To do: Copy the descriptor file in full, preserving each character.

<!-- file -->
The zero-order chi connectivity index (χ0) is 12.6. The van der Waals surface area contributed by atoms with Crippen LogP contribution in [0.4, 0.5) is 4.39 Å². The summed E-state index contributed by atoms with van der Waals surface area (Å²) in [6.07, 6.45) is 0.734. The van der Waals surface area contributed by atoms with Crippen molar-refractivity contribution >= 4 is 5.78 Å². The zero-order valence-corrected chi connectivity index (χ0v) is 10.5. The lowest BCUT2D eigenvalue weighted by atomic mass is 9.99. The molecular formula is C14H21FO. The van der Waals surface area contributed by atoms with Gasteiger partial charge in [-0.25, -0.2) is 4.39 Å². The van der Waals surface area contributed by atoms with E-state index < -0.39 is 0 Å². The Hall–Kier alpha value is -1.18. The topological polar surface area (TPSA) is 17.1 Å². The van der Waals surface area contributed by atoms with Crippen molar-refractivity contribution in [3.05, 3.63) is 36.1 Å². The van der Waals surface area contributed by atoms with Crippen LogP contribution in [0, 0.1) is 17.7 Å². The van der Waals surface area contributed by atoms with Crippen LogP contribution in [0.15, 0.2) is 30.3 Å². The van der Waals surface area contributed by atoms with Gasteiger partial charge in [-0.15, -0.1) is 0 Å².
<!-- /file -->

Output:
The zero-order chi connectivity index (χ0) is 12.6. The van der Waals surface area contributed by atoms with Crippen LogP contribution in [0.4, 0.5) is 4.39 Å². The summed E-state index contributed by atoms with van der Waals surface area (Å²) in [6.07, 6.45) is 0.734. The van der Waals surface area contributed by atoms with Crippen molar-refractivity contribution >= 4 is 5.78 Å². The zero-order valence-corrected chi connectivity index (χ0v) is 10.5. The lowest BCUT2D eigenvalue weighted by atomic mass is 9.99. The molecular formula is C14H21FO. The van der Waals surface area contributed by atoms with Gasteiger partial charge in [-0.25, -0.2) is 4.39 Å². The van der Waals surface area contributed by atoms with E-state index < -0.39 is 0 Å². The Hall–Kier alpha value is -1.18. The topological polar surface area (TPSA) is 17.1 Å². The van der Waals surface area contributed by atoms with Crippen molar-refractivity contribution in [3.05, 3.63) is 36.1 Å². The van der Waals surface area contributed by atoms with Crippen LogP contribution in [0, 0.1) is 17.7 Å². The van der Waals surface area contributed by atoms with Crippen LogP contribution in [0.15, 0.2) is 30.3 Å². The van der Waals surface area contributed by atoms with Gasteiger partial charge in [-0.15, -0.1) is 0 Å².